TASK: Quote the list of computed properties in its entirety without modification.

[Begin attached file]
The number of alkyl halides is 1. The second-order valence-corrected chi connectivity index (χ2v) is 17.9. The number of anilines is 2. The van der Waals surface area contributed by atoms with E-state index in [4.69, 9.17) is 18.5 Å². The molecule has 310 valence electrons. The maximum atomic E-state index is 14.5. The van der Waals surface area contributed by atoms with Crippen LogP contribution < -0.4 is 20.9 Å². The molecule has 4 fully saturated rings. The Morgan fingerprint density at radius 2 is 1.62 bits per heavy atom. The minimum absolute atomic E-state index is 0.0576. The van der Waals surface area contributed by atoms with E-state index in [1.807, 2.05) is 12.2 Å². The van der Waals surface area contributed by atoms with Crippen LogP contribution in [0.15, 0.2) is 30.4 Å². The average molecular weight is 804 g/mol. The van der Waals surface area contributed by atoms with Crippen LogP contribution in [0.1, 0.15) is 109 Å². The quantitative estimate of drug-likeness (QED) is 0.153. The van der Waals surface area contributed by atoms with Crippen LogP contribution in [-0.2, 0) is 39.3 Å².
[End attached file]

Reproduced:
The number of alkyl halides is 1. The second-order valence-corrected chi connectivity index (χ2v) is 17.9. The number of anilines is 2. The van der Waals surface area contributed by atoms with E-state index in [4.69, 9.17) is 18.5 Å². The molecule has 310 valence electrons. The maximum atomic E-state index is 14.5. The van der Waals surface area contributed by atoms with Crippen LogP contribution < -0.4 is 20.9 Å². The molecule has 4 fully saturated rings. The Morgan fingerprint density at radius 2 is 1.62 bits per heavy atom. The minimum absolute atomic E-state index is 0.0576. The van der Waals surface area contributed by atoms with E-state index in [1.807, 2.05) is 12.2 Å². The van der Waals surface area contributed by atoms with Crippen LogP contribution in [0.15, 0.2) is 30.4 Å². The average molecular weight is 804 g/mol. The van der Waals surface area contributed by atoms with Crippen LogP contribution in [0.1, 0.15) is 109 Å². The quantitative estimate of drug-likeness (QED) is 0.153. The van der Waals surface area contributed by atoms with Crippen LogP contribution in [-0.2, 0) is 39.3 Å².